A - For a successful mediation, both parties must trust the mediator to be completely neutral. Your lawyer’s job is to protect your interests and negotiate on your behalf. Your lawyer is not neutral. Lawyers can be mediators, but only where both you and your partner together decide to hire the lawyer specifically for mediation, and not to provide legal advice. In such a case, the lawyer will act only as the mediator.
Q – How do I decide which mediator is best for me?
A – Before you hire a particular mediator, you will want to ask about their qualifications, training, experience and fees. Be sure to discuss with the mediator his or her personal mediating style to see if it meets your needs. Remember to check if your medical plan covers mediation costs.
A – Mediators are listed in the yellow pages of the telephone book, both online and in-print, under ‘Lawyers’ or ‘Marriage, Family & Individual Counsellors’. You can also contact Family Mediation Canada at www.fmc.ca or 1 800 362-2005, or the Legal Information Society of Nova Scotia's Mediator Referral Service for a mediator referral, at 1-800-665-9779 or 902-455-3135. Your lawyer may also be able to suggest a mediator.
The Family Court or Supreme Court (Family Division) in your area may also be able to refer you to a mediator. Go to nsfamilylaw.ca or contact your local court (courts.ns.ca) for more information.
You will also find find further information about family mediation, and other ways of resolving a family law issue without court, online at nsfamilylaw.ca/services/ways-resolve-problem-without-going-court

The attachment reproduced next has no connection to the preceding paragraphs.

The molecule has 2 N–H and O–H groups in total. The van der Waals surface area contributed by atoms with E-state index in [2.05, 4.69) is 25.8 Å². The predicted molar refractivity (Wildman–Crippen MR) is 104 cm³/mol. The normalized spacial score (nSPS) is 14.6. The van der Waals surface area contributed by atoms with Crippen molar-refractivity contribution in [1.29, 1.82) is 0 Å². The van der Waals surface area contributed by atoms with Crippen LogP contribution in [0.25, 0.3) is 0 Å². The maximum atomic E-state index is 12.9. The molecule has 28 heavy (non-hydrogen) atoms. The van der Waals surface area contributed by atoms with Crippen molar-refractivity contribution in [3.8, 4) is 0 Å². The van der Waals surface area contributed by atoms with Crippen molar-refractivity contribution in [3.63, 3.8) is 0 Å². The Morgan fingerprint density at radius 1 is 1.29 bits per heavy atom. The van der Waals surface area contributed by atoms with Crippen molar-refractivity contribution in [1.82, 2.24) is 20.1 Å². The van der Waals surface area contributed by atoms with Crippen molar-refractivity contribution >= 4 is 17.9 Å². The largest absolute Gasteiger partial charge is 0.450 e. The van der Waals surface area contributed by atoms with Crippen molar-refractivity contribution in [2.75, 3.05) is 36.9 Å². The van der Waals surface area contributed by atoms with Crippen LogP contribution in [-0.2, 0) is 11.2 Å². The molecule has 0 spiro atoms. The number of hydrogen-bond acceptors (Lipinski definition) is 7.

A - Collaborative family law uses a teamwork approach to resolving family law disputes. The aim is to avoid court. Each spouse or partner has their own lawyer, but everyone signs an agreement at the outset that they will not go to court. The process requires open communication and cooperation, and is private and confidential. The negotiation process involves 4 way meetings which both spouses and their respective lawyers attend. The meetings should be respectful, balanced and fair. Relevant financial and other information are shared, as well as costs of any experts that might be agreed upon and hired. The end result of the process would hopefully be a binding separation agreement or consent court order.
A - If either spouse decides to go to court that ends the collaborative process. At that point each spouse would need to get a new lawyer and basically start from scratch.
A – Courts are adversarial, which means that your lawyer will argue for your interests and your partner’s lawyer will argue for his or her interests. In court decisions, there are sometimes ‘winners’ and ‘losers.’ Unfortunately, this system doesn’t encourage compromise and your direct input is very limited. For people who wish to develop their own agreement and avoid the court process, mediation or collaborative family law are good alternatives. Finally, reaching an agreement out of court is often less expensive.
Non-court alternatives are generally not appropriate where there is a history of family violence or if either spouse or partner is not willing to fully participate in the process.
Q – How do I find a collaborative family law lawyer?
A - Lawyers who do collaborative law have special training. To find a collaborative family lawyer contact Collaborative Family Law Nova Scotia at www.collaborativefamilylawyers.ca or look in the telephone book under 'Lawyers'.
Links updated May 2017